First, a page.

0 is assumed considering a 3-sector macro-cell (with 65-degree antennas). Base Station Antenna Gain Cable loss between the base station antenna connector and the antenna. The cable loss value depends on the cable length. which is compensated by assuming a masthead amplifier (MHA) that introduces a gain of 2. assuming a 64 kbps data rate and two resource block allocation (giving a 360 kHz transmission bandwidth). Calculated as E + F Signal-to-noise ratio from link simulations or measurements. transmission for 1 Mbps downlink. In conclusion the maximum allowed path loss becomes 163.4 – 1. UE antenna gain. The UE terminal power is assumed to be 24 dBm (without any body loss for a data connection). The bandwidth depends on bit rate. Duplex separation and on the allocated bandwidth.0 dB. Control channel overhead includes the overhead from reference signals.4 dB.0 dB Manufacturer Dependent Device Dependent 2.C UE RF noise figure. Body loss 43 – 48 dBm Manufacturer Dependent 1 – 6 dB d e f 6 – 11 dB -104. A cable loss of 2 dB is considered. Base Station EIRP.5 dB interference margin. PDCCH and PHICH. If we assume a minimum G-factor of -4 dB. We assume 50 resource blocks.2. An RX antenna gain of 18. An interference margin of 2. that corresponds to 10*Log10(1+10^(4/10)) = 5. Terminal noise can be calculated as: “K (Boltzmann constant) x T (290K) x bandwidth”. Depends on the frequency band. Uplink Link Budget for 64 kbps with dual-antenna receiver base station . Calculated as A + B .0 dB. The value depends on the modulation and coding schemes. PBCH. cable thickness and frequency band. Many installations today use RF heads where the power amplifiers are close to the antenna making the cable loss very small.a b c Base Station maximum transmission power. which again depend on the data rate and the number of resource blocks allocated. and the required Signal to Noise and Interference Ratio (SINR) has been taken from link level simulations performed in [1]. Calculated as G + H Interference margin accounts for the increase in the terminal noise level caused by the other cell. It is assumed that the eNode B receiver has a noise figure of 2.5 dBm for 50 resource blocks (9 MHz) g h i j k L M -9 to -7 dB 3 – 8 dB 10 – 25 % = 0. equal 9 MHz. Uplink Budget The table below shows an example LTE link budget for the uplink from [1]. which defines the number of resource blocks.0 dB is assumed. A typical value for macro cell base station is 20-69 W at the antenna connector.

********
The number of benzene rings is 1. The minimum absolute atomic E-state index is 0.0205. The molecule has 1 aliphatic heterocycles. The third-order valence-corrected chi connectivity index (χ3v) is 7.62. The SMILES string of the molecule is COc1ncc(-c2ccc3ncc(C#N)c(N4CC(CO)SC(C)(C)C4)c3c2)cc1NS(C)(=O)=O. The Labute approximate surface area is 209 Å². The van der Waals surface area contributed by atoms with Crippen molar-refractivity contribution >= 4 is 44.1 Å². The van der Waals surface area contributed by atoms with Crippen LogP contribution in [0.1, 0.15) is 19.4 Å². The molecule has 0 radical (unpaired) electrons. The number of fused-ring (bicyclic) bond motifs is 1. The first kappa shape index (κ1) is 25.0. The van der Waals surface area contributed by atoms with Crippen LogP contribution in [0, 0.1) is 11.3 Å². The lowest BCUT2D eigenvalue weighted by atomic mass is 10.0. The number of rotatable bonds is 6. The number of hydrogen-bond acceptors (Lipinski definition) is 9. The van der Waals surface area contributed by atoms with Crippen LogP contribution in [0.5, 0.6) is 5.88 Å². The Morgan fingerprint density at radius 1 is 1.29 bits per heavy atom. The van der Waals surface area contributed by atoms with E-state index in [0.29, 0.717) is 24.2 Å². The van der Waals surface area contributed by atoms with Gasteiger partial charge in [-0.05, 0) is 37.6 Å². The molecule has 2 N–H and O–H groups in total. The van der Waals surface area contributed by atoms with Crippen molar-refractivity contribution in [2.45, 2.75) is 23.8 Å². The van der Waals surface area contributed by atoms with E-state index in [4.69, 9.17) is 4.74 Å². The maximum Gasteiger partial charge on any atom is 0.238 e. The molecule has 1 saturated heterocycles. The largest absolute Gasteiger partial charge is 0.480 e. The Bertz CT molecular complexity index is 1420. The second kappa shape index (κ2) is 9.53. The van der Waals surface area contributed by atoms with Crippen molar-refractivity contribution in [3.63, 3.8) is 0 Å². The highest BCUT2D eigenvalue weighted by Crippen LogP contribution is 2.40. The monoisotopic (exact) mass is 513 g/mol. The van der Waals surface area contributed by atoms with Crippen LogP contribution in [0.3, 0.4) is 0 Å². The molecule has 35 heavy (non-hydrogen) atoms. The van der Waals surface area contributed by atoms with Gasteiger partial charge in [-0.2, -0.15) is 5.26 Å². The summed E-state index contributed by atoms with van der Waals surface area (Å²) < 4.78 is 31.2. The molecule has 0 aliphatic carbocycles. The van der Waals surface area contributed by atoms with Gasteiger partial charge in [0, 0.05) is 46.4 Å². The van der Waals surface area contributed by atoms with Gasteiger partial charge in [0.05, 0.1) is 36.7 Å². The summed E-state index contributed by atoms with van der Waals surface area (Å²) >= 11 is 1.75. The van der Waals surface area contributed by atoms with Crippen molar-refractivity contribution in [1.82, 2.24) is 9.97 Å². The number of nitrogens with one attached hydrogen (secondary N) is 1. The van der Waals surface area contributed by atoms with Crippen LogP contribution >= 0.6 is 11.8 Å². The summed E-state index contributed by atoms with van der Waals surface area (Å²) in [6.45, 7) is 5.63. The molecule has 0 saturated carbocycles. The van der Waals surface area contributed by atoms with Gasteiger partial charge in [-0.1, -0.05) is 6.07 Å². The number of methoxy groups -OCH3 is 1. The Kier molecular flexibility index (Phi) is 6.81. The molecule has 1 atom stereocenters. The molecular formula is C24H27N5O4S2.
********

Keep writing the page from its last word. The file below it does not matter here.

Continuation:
0 From Simulations performed in [1] -123.0 18.0 0.5 dB.0 2.5 = d – i – j – k + l .5 = g + h 3.0 62. Again the SINR value is taken from link level simulations performed in [1].4 = k(Boltzmann) * T(290K)* B(360kHz) -116.0 -104.4 = g + h 2. The eNode B power is assumed to be 46 dBm.4 = d – i – j – k + l .4 = e + f -7.0 24.0 18.0 1. and the maximum allowed path loss becomes 165.0 2.0 0.0 = a + b + c Receiver – UE e f g h i j k l m UE noise figure (dB) Thermal noise (dBm) Receiver noise floor (dBm) SINR (dB) Receiver sensitivity (dBm) Interference Margin (dB) Control Channel Overhead (dB) RX antenna gain (dBi) Body Loss (dB) 7.m Maximum path loss The table below shows an example LTE link budget .0 -118.0 From Simulations performed in [1] -107. TX power (dBm) TX antenna gain (dBi) Body loss (dB) EIRP (dBm) 64 24.3. Downlink Link Budget for 1 Mbps with dual-antenna receiver terminal Data rate (Mbps) Transmitter – eNode B a b c d HS-DSCH power (dBm) TX antenna gain (dBi) Cable loss (dB) EIRP (dBm) 1 46. Downlink Budget The table below shows an example LTE link budget for the downlink from [1].5 = k(Boltzmann) * T(290K)* B(360kHz) -97. A 3 dB interference margin and a 1 dB control channel overhead are assumed.0 = a + b + c Receiver – eNode B e f g h i j k l m Node B noise figure (dB) Thermal noise (dBm) Receiver noise floor (dBm) SINR (dB) Receiver sensitivity (dBm) Interference Margin (dB) Cable Loss (dB) RX antenna gain (dBi) MHA gain (dB) 2.0 0. assuming a 1 Mbps data rate (assuming antenna diversity) and 10 MHz bandwidth.Data rate (kbps) Transmitter – UE a b c d Max.0 2.5 = e + f -10.m Maximum path loss The table below shows an example LTE link budget 2. a value typical among most manufacturers.0 163.0 0.0 165.